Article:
Shelf Life
Caviar should be consumed on the same day that the tin is opened. Whenever possible the caviar should be kept cold over crushed ice. If the caviar cannot be consumed in the first day, flatten the caviar in the tin and cover with a sheet of plastic wrap. Gently press the plastic wrap down over the caviar to remove air pockets and store in the refrigerator surrounded by crushed ice.

Unopened containers of fresh caviar should also be stored in the refrigerator with crushed ice. Stored in this manner, the caviar should last two to three weeks. Unopened pasteurized caviar tins typically hold for six months on the shelf.

Freezing caviar should be avoided because it may alter the taste and texture of the roe. If caviar has been frozen, slowly (very slowly) return it to a thawed state by keeping it in the refrigerator over ice for a day or two.


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Michael Chu



Joined: 10 May 2005
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Location: Austin, TX (USA)

PostPosted: Fri Jan 20, 2006 2:12 am    Post subject: Prices Reply with quote

I was reluctant to discuss caviar prices in the article because the prices can change so rapidly and vary up to 20% from source to source. Prices can vary even more depending on location and internet shopping is somewhat unreliable unless you purchase from the caviar producer's website. In addition, due to the perishable nature of caviar, mail ordering requires paying for overnight delivery.

At this time, if you live in a metropolitan area and can find a place to buy fresh caviar expect to pay:
Osetra - $70 to $100 per ounce (28 g)
Siberian Sturgeon - $50 to $90 per ounce
White Sturgeon - $45 to $70 per ounce
American hackleback - $10 to $30 per ounce

Also, it should be noted that it is not necessarily the case that the more expensive brands are better than the lower cost brands.

UPDATE (April 2007): A company called AffordableCaviar.com is selling inexpensive caviar at prices significantly lower than average. This is potentially a great place to buy an 8-ounce (1/2 pound!) Sampler for $115. You won't be getting any osetra or sevruga caviar from this source, but you'll be able to get your hands on hackleback sturgeon caviar, paddlefish roe, salmon roe, and other fish roe that could work for you as an acceptable caviar substitute without the worries of overfishing and poor working conditions.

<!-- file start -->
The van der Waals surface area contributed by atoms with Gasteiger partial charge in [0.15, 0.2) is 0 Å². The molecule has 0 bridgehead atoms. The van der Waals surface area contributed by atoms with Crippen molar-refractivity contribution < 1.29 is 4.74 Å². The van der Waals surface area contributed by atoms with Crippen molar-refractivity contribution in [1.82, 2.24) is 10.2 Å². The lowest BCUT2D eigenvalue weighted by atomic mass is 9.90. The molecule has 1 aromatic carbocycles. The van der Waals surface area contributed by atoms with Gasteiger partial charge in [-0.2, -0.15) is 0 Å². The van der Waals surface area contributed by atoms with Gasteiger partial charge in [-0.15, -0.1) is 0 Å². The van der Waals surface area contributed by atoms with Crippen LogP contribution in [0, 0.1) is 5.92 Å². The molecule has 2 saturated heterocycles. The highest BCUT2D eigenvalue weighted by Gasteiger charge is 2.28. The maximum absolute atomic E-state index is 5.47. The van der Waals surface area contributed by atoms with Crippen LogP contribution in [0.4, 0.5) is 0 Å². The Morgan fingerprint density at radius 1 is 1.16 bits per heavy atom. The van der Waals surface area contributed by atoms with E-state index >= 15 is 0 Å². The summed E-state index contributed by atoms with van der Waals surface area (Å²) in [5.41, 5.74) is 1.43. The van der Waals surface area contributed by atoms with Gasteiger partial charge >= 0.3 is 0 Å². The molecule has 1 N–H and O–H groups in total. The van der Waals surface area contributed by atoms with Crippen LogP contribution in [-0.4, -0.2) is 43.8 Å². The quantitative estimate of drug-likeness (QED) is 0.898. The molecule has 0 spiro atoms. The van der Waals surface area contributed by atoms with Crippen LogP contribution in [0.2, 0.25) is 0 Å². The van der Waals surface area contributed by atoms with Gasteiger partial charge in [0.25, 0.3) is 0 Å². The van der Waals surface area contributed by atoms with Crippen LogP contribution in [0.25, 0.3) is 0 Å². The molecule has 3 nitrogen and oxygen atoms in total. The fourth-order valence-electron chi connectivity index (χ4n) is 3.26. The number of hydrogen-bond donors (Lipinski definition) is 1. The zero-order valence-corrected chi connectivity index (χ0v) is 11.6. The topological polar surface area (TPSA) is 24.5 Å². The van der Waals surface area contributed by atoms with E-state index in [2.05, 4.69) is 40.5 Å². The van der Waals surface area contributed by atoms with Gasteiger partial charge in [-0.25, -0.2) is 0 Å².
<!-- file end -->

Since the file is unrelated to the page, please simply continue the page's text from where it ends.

Last edited by Michael Chu on Wed Apr 18, 2007 5:36 pm; edited 1 time in total
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CAntony
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PostPosted: Sun Jan 22, 2006 4:49 am    Post subject: Thanks! Reply with quote

That was very helpful and interesting.
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Aaron
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PostPosted: Sun Jan 22, 2006 4:54 pm    Post subject: Almas Reply with quote

You forgot to mention ALMAS caviar, possible the most expensive food on this planet. http://www.nvogue.com/nVogueFoods/Caviar/caviarguide.htm
Love your blog!
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Ben Brockert
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PostPosted: Mon Jan 23, 2006 4:27 am    Post subject: Reply with quote

But what does it taste like?
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PostPosted: Tue Jan 24, 2006 4:45 am    Post subject: Caviar - food for thought Reply with quote

I thought this article was very appropriate. It made me rethink how food arrives at my table, an essential journey for every discerning cook.

The Caviar Kings
From the NOV 2003 issue of Seed:


Like nearly every other luxury in the world, caviar is tinged with hues of danger. It has the reek of gangsters and the taste of a dying species. Now, with exclusive access to multiple federal investigations, Simon Cooper reveals just how far greed will take those who seek Russia’s black gold.

If you would abolish avarice, you must abolish its mother, luxury.—Cicero

EARLY FALL 1998—CASPIAN SEA

In a small fishing camp tucked behind the reeds guarding the shores of the Caspian Sea, a poacher prepares to process his catch. In the gunnels of his boat is a thick, writhing carpet of sturgeon, living dinosaurs that have swum the waters of the great blue earth for more than 250 million years. The poacher selects a fat female. She is about four feet long and swollen with eggs. He hits her hard with a plank of wood—not hard enough to kill, but enough to stun. Blood trickles from her eyeballs, mouth, and gills. Quickly, the poacher rolls her over, slits open her belly, reaches inside, and carefully extracts a plump, gray-black sac about the size of a pillow. He puts the egg sac into a large plastic bucket and throws the eviscerated fish on the ground, where she flaps and thrashes, her abdomen gaping, until she succumbs and dies. Later he will butcher her for meat.

(see link above for more of the article - a very absorbing 13 pages long)
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PostPosted: Thu Jan 26, 2006 11:17 pm    Post subject: Lumpfish "Caviar" Reply with quote

Easily available in our local grocery stores is "Lumpfish Caviar" which comes in at about CDN$4 per 50g. Obviously, not in the same league as the big guys.

My question is: How does it compare? As I've never had the expensive fare, I'm curious to know what similarities or differences it would have to "real" caviar.

Thanks!
--- Doug
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FranksPlace2



Joined: 08 Aug 2005
Posts: 16

PostPosted: Wed Feb 15, 2006 6:37 pm    Post subject: No sympathy Reply with quote